Recently, my friend was excited because she was driving by herself to the airport to pick up a friend. I remember this feeling when my children were toddlers and I had a dentist appointment. I looked forward to the drive there, sitting in the dentist chair, listening to mindless music and then driving home. An hour to myself! Most of the articles and blogs I've read about balance focus on revising time spent in different activities. I propose that balance starts with "being with" yourself so you can pay attention to what your needs are.
First take a little assessment to see if you would agree with any of the following statements:
• I don't have a minute to myself all day.
• I get up before dawn to have time alone.
• I stay up past midnight even though I have to wake up at 6 a.m.
• I take work home with me (or never close my home-office door).
• I multitask in order to free up time for a mini-vacation, and then feel like I need a vacation when I return.
If you agreed with any of the above, you may want to consider the following steps to bring balance into your life.
Step 1: You are doing it right now: pursuing an idea to bring more satisfaction to your life. By reading this you are making yourself a priority.
Step 2: Stop reading and take a deep breath. Simply focus on the in breath, don't try to control the exhalation.
Step 3: Allow your mind to float over your day, remembering all the distractions, all the deadlines.
Step 4: Take another deep breath. (Step 3 can be exhausting!)
Step 5: With your focus on all the day's activities, imagine the moments between distractions, between deadlines. Perhaps on your drive to work you always have to stop for a particular red light. Or while your children watch a TV show, you have half an hour to yourself.
Step 6: During these "free" moments, imagine not doing, not thinking about what you could be doing, simply be aware of yourself -- how you're feeling emotionally, physically, mentally and spiritually. This gives us the information we need to proceed to get our needs met. Simply notice your thoughts and feelings without judgment.
Step 7: Practice finding the "free" moments during the day.
Even during my busiest days as a mom working two jobs with teenagers getting ready to head off for college, I had the "in-between" or free moments I'm referring to. Now I find them while I'm waiting in line at the grocery store or in traffic. Being around my active 5-year-old grandson is the most challenging. He doesn't tire of my attention. With him, I've learned to say, "I need to take a break." He doesn't like this, of course, but he's learned that I'm a better playmate if there's some give and take.
The 7-step strategy is based on my assumption that we know what we need when we stop and listen. Of course, that isn't always true, but at least we can be aware that we don't know. That awareness is important in itself. In my psychotherapy practice most of my clients have not been raised to pay attention to their own needs, but rather the needs of others. As opera singer Jessye Norman said, "Problems arise in that one has to find a balance between what people need from you and what you need for yourself."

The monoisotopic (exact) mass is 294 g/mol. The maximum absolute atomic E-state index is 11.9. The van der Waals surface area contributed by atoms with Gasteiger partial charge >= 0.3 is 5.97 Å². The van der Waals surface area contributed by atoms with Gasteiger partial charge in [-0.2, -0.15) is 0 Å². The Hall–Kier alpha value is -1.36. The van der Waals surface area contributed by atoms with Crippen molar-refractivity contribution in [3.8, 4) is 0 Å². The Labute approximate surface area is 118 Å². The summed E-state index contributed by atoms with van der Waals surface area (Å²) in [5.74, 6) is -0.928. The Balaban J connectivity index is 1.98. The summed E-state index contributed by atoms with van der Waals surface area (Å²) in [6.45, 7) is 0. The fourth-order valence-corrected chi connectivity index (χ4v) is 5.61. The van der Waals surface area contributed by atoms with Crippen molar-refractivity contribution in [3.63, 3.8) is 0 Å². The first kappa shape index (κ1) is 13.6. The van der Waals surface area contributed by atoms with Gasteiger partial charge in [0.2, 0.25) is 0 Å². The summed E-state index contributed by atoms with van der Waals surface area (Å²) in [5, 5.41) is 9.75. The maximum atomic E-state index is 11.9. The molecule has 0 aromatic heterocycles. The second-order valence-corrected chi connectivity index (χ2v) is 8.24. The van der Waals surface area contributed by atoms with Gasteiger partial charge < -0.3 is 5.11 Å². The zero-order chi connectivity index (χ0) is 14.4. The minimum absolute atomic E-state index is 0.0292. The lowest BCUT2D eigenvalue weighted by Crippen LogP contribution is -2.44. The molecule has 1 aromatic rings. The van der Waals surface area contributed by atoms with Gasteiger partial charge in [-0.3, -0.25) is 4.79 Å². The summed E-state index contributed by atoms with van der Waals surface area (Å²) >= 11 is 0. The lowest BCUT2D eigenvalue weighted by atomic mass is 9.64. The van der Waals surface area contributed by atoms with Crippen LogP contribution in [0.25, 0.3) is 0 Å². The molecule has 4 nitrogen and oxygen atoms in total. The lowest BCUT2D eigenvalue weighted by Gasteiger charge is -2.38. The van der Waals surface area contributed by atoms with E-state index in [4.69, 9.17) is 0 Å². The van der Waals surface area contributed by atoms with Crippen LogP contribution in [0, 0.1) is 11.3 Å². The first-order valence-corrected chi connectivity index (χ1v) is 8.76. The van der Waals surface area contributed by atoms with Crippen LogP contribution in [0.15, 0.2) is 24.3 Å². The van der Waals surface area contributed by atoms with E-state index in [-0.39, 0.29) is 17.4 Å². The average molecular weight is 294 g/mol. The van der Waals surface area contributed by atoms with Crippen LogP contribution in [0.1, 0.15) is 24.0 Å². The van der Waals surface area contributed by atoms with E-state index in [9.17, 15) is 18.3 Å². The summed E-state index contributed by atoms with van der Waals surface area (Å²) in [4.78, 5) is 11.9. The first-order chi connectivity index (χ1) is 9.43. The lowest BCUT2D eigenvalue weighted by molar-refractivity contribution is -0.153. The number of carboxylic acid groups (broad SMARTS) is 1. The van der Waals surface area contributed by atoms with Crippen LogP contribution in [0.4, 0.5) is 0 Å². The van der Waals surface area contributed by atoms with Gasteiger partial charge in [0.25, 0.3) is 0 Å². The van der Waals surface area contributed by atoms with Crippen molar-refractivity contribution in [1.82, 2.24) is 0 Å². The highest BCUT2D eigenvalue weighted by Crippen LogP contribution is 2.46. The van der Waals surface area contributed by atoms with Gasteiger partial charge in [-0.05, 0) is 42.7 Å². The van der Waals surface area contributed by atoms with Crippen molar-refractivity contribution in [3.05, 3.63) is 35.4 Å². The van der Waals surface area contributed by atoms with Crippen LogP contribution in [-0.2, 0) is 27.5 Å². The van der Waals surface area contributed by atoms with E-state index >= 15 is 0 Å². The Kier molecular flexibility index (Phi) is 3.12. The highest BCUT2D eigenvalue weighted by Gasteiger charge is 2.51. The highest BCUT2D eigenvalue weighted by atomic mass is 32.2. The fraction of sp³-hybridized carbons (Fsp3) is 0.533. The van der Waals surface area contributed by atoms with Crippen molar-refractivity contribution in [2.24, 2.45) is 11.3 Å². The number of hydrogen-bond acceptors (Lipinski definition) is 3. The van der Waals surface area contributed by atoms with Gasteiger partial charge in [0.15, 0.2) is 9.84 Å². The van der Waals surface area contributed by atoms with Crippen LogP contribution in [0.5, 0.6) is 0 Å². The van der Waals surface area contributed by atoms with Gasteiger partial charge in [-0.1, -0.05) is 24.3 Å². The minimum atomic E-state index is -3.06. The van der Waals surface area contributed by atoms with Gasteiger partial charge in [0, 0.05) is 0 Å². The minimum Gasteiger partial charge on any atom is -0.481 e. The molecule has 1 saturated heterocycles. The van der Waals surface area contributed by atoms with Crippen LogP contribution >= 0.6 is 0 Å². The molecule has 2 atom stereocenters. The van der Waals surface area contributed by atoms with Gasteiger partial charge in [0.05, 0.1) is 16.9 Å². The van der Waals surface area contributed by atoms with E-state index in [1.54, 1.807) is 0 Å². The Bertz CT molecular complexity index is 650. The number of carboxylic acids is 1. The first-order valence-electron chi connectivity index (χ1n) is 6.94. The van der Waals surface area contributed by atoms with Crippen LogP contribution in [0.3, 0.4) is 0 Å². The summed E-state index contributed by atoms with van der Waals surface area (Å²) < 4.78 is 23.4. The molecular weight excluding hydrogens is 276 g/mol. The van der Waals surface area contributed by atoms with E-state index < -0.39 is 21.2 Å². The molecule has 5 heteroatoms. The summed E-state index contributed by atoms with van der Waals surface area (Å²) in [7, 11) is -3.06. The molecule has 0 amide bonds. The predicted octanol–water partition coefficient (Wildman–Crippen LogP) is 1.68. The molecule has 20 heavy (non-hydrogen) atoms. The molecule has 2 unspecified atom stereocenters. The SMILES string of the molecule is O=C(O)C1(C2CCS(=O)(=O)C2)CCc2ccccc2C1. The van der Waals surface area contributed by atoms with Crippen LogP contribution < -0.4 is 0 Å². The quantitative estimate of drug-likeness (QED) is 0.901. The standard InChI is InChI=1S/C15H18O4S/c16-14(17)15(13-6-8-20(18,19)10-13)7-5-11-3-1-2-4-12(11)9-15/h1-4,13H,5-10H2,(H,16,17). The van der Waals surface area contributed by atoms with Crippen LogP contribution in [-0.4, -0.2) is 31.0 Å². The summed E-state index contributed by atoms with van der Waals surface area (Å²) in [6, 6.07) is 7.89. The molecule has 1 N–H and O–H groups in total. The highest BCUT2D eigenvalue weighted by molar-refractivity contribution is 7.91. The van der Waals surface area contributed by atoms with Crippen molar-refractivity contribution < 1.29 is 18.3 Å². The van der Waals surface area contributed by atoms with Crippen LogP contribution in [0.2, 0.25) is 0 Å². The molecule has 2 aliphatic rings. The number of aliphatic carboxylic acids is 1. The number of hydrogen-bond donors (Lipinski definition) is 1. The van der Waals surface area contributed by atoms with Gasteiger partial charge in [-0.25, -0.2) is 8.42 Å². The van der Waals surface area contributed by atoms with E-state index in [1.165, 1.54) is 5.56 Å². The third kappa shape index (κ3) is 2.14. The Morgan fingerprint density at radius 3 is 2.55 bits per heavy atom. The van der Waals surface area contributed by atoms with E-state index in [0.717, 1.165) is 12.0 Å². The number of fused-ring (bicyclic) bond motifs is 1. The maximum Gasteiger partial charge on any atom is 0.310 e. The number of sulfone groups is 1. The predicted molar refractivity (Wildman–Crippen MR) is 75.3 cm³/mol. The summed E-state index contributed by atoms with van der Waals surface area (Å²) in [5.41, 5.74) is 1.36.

How often do you eat because you're tired? Or stimulate yourself with coffee instead of taking a quick nap or doing a short meditation? And what about personal connection? When you're lonely, do you turn on the TV or get on the computer, instead of reaching out to a friend? When we are clear about what we need and what we want, we have a better chance of satisfying those needs. Then we are on course to balancing our lives.
One last point. I read a comment on a blog about finding balance in which the writer exclaimed that he wanted to put all his energy into one area. My take on this is as follows: Putting all of one's energy into a passion might be a perfect balance for right now. If your life feels in balance by doing the one thing you love, then there's not much impetus to change. However, circumstances do change (we get older if nothing else!) and the more one is self-aware, the easier it can be to transition to a new balance.
For more than 20 years, Susan Morales, M.S.W. has explored human behavior through her work as a psychotherapist, and as a student/practitioner of meditation. In addition to using meditation as a device to help clients with issues of anxiety and depression, she offers classes and retreats to women in substance abuse recovery. She developed Be Who You Love Meditation as a method to teach people how to find greater depth of satisfaction in their lives. She blogs on meditation for annarbor.com and Red Room, and was on the editorial board for "The Voice of Social Workers: Poets and Writers," a journal recently published by the Michigan chapter of NASW.
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